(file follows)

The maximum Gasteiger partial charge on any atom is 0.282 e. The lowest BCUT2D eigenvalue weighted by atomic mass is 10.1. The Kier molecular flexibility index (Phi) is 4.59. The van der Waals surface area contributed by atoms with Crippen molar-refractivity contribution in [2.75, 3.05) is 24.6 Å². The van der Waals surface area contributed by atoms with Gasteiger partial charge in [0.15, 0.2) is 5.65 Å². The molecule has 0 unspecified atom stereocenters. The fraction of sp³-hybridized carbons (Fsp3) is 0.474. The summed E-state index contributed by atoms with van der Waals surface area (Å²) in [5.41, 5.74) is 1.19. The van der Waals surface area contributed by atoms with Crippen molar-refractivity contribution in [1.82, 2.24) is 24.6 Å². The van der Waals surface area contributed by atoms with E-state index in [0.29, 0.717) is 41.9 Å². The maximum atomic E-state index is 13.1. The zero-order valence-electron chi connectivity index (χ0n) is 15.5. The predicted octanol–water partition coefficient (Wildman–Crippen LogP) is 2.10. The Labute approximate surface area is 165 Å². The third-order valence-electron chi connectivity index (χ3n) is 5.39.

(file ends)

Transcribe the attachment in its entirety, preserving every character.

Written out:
The maximum Gasteiger partial charge on any atom is 0.282 e. The lowest BCUT2D eigenvalue weighted by atomic mass is 10.1. The Kier molecular flexibility index (Phi) is 4.59. The van der Waals surface area contributed by atoms with Crippen molar-refractivity contribution in [2.75, 3.05) is 24.6 Å². The van der Waals surface area contributed by atoms with Gasteiger partial charge in [0.15, 0.2) is 5.65 Å². The molecule has 0 unspecified atom stereocenters. The fraction of sp³-hybridized carbons (Fsp3) is 0.474. The summed E-state index contributed by atoms with van der Waals surface area (Å²) in [5.41, 5.74) is 1.19. The van der Waals surface area contributed by atoms with Crippen molar-refractivity contribution in [1.82, 2.24) is 24.6 Å². The van der Waals surface area contributed by atoms with E-state index in [0.29, 0.717) is 41.9 Å². The maximum atomic E-state index is 13.1. The zero-order valence-electron chi connectivity index (χ0n) is 15.5. The predicted octanol–water partition coefficient (Wildman–Crippen LogP) is 2.10. The Labute approximate surface area is 165 Å². The third-order valence-electron chi connectivity index (χ3n) is 5.39.